Like leather-soled shoes crossing synthetic carpet in a low humidity environment, there are certain types of vehicle tires that are notorious for creating massive amounts of static electricity. You will know if your tires are the villain if your radio starts popping and crackling when you are moving down the highway but stops doing so when you come to a halt. This can be a real annoyance ... one that is more likely to occur when there is low humidity in the area, be it from winter freezing or summer dry spells in the southwest.
The only practical way to stop the problem is to give the static electricity some place to go ... otherwise your vehicle becomes an electrostatic generator and storage device. The best way that we know of is to attach a static strap to the vehicle chassis and let it drag on the road surface as you travel. Electrostatic discharge straps are generally made from a rubber material that has been cast or molded with non-sparking-type metallic particles such as copper, aluminum or brass. As you travel down the road the strap makes contact with the road surface and gives the electrical charge a place to discharge before it gets so strong that it discharges into the air and causes the popping and crackling in radio frequency (RF) devices.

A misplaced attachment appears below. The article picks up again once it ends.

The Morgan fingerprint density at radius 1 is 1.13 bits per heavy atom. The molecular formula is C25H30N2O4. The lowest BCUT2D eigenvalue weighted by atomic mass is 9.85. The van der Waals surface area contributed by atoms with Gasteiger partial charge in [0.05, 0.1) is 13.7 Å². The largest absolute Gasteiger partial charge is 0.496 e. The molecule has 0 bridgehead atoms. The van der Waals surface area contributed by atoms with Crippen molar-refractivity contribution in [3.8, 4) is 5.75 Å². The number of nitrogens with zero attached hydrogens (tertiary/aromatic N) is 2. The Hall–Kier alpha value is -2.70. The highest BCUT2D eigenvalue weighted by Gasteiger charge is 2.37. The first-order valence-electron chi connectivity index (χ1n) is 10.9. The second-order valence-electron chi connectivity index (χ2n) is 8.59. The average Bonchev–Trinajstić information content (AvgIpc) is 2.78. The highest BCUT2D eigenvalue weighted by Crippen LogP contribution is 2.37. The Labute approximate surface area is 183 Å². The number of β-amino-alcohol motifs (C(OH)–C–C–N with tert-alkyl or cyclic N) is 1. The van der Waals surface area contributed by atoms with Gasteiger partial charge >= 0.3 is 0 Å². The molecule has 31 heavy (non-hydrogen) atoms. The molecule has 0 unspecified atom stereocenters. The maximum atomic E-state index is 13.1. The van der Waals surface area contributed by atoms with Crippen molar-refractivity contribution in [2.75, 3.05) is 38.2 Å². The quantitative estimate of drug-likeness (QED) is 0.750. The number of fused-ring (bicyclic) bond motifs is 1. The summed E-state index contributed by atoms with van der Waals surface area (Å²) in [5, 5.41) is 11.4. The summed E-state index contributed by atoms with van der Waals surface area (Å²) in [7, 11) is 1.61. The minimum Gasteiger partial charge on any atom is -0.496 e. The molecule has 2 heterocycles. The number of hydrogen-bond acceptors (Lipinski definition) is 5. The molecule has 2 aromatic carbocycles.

Since posting this page we have received many calls from people looking for a place to get anti-static straps. Apparently, it isn't so easy. We did some Internet research and found a couple of places. One offered straps that were a little gaudy [in our opinion] ... had a heart shaped reflector and some rhinestones on the strap. The other offered a more generic version for $19.95 that could be purchased on-line with PayPal or a credit card. The web site is Mizter.com
During the search we did note some other comments regarding the static straps. While our primary interest involved radio noise, there were mentions that spoke of eliminating dust build up on the vehicle. That makes sense [to us]. There was also many blog posts that talked about eliminating fatigue while driving long distances and as few from people who transport dogs to shows and they found that the incident of motion sickness declined (or went away) after the vehicle was outfitted with anti-static straps. While that information sounds a bit "out there" to us, we can not deny or confirm those claims.